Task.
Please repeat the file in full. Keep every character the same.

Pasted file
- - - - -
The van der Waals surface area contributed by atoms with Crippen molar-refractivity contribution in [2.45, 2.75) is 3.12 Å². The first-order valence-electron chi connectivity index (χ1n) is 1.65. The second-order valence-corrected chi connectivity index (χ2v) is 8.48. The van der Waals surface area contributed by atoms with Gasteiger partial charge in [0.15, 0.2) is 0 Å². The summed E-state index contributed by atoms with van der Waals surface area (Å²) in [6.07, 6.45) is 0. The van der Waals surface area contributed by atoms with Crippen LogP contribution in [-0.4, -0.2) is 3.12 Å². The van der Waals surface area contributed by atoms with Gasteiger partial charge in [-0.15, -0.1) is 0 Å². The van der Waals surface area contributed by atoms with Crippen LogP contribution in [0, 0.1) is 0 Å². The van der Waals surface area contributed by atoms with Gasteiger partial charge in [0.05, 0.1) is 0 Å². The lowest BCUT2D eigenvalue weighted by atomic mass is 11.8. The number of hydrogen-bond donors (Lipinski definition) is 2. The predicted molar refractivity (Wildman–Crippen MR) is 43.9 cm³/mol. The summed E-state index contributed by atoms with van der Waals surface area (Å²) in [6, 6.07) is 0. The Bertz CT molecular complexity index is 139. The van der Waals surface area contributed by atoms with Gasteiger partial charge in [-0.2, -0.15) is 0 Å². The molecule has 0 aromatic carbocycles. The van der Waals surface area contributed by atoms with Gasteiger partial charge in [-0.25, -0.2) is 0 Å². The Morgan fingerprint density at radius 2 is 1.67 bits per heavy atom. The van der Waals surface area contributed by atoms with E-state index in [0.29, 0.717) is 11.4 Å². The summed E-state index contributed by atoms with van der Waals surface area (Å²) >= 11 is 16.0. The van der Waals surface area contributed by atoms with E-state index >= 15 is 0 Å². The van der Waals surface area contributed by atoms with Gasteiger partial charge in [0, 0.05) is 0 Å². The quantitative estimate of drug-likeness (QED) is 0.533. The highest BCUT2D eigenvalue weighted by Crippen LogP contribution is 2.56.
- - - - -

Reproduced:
The van der Waals surface area contributed by atoms with Crippen molar-refractivity contribution in [2.45, 2.75) is 3.12 Å². The first-order valence-electron chi connectivity index (χ1n) is 1.65. The second-order valence-corrected chi connectivity index (χ2v) is 8.48. The van der Waals surface area contributed by atoms with Gasteiger partial charge in [0.15, 0.2) is 0 Å². The summed E-state index contributed by atoms with van der Waals surface area (Å²) in [6.07, 6.45) is 0. The van der Waals surface area contributed by atoms with Crippen LogP contribution in [-0.4, -0.2) is 3.12 Å². The van der Waals surface area contributed by atoms with Gasteiger partial charge in [-0.15, -0.1) is 0 Å². The van der Waals surface area contributed by atoms with Crippen LogP contribution in [0, 0.1) is 0 Å². The van der Waals surface area contributed by atoms with Gasteiger partial charge in [0.05, 0.1) is 0 Å². The lowest BCUT2D eigenvalue weighted by atomic mass is 11.8. The number of hydrogen-bond donors (Lipinski definition) is 2. The predicted molar refractivity (Wildman–Crippen MR) is 43.9 cm³/mol. The summed E-state index contributed by atoms with van der Waals surface area (Å²) in [6, 6.07) is 0. The Bertz CT molecular complexity index is 139. The van der Waals surface area contributed by atoms with Gasteiger partial charge in [-0.2, -0.15) is 0 Å². The molecule has 0 aromatic carbocycles. The van der Waals surface area contributed by atoms with Gasteiger partial charge in [-0.25, -0.2) is 0 Å². The Morgan fingerprint density at radius 2 is 1.67 bits per heavy atom. The van der Waals surface area contributed by atoms with E-state index in [0.29, 0.717) is 11.4 Å². The summed E-state index contributed by atoms with van der Waals surface area (Å²) >= 11 is 16.0. The van der Waals surface area contributed by atoms with E-state index >= 15 is 0 Å². The van der Waals surface area contributed by atoms with Gasteiger partial charge in [0, 0.05) is 0 Å². The quantitative estimate of drug-likeness (QED) is 0.533. The highest BCUT2D eigenvalue weighted by Crippen LogP contribution is 2.56.